LAWRENCE COUNTY, AL (WAFF) - Diabetes is a lifelong disease and chronic condition, in which there are high levels of sugar in the blood. It can be responsible for loss of limbs, blindness, organ failure and even death.
It is a serious problem in Alabama where one in 10 people have the disease. Alabama has the 3rd highest rate in the country.
When East Lawrence resident Liz Hill was diagnosed with diabetes in 1992, it was a big surprise.
"Well, I got sick at my stomach and they just put me in the hospital and said my pancreas had quit working," said Hill.
She could not eat food for 2 weeks. When she did, she immediately began lifestyle changes including diet. She said it was tough.
"Quit eating everything I like... No sugar. I've never eaten salt, so that wasn't a problem," said Hill.
But it's not just sugar that can hurt a diabetic; high fat and high carbs can also be detrimental.
Kim Donohue is a registered dietician.
"For diabetics, it used to be that you read. Diabetics read grams of sugar. Now we know you need to read total grams of carbohydrates," Donohue said.
High fiber and multi-grains are also important.
"You can still have most of what you're used to eating. It's all about portion size and moderation and balance," said Donohue.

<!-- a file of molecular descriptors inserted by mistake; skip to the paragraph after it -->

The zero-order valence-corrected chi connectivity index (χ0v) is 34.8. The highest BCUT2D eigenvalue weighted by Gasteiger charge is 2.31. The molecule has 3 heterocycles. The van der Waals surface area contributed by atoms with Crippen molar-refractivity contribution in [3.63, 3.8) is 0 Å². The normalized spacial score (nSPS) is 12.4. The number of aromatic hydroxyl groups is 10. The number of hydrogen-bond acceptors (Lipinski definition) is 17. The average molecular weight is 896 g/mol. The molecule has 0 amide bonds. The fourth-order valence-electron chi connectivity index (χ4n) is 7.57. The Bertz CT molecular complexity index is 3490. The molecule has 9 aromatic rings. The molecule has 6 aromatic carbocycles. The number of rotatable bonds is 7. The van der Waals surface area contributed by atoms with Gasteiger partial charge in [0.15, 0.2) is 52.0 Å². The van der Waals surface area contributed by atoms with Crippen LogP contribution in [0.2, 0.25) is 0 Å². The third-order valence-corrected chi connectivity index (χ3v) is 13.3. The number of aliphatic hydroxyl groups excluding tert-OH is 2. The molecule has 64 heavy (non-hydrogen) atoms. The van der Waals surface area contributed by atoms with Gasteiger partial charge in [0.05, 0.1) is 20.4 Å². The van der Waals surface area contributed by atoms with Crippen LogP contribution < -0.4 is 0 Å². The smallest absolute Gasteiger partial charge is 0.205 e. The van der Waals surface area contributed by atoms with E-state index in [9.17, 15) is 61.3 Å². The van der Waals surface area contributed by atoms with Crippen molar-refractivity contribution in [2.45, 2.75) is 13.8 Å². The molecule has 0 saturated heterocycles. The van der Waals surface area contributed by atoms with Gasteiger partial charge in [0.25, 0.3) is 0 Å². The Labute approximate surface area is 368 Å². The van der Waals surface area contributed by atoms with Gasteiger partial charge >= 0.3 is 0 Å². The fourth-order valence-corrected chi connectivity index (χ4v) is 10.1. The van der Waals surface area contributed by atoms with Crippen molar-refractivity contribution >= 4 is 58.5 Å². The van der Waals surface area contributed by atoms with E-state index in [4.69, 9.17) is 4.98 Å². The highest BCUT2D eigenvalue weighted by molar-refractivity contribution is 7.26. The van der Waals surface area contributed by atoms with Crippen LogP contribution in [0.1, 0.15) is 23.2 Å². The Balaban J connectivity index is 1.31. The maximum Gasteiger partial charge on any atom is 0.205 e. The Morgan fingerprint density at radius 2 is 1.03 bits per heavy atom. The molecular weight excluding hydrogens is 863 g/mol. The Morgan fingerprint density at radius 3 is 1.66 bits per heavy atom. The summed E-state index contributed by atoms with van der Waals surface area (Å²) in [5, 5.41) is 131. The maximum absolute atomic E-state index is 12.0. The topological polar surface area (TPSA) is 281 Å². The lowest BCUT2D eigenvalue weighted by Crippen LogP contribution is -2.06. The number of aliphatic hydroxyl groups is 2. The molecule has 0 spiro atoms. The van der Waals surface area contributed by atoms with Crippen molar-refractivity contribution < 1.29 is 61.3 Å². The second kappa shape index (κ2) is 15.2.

That can be tough in the South, where good cooks were raised to fry everything and season with fatback.
"In the South, we cook everything in fat - season it up, make it really tasty, simmer it down. This is one serving of green beans. Vegetables are very good for you. They're very low in carbs," said Donohue.
In order to lower the risk of heart disease and stroke, Donohue suggested substitutes for seasoning with low salt bouillon or other replacements.
Diabetics need to be cognizant about "natural sugars" and carbs.
"You can eat fruit. It's all about the serving size," Donohue said.
She suggests adding protein like peanut butter to the fruit. And buying low sugar fruit juices.
Hill said portion size is also important. And before you buy - read those labels.
"I used to cook fried potatoes in grease, and I fried everything. And now I have to bake everything," she said.
Most community hospitals have a registered dietician on staff. And many of those hospitals also offer classes for diabetics. That's very important when it comes to managing "your health."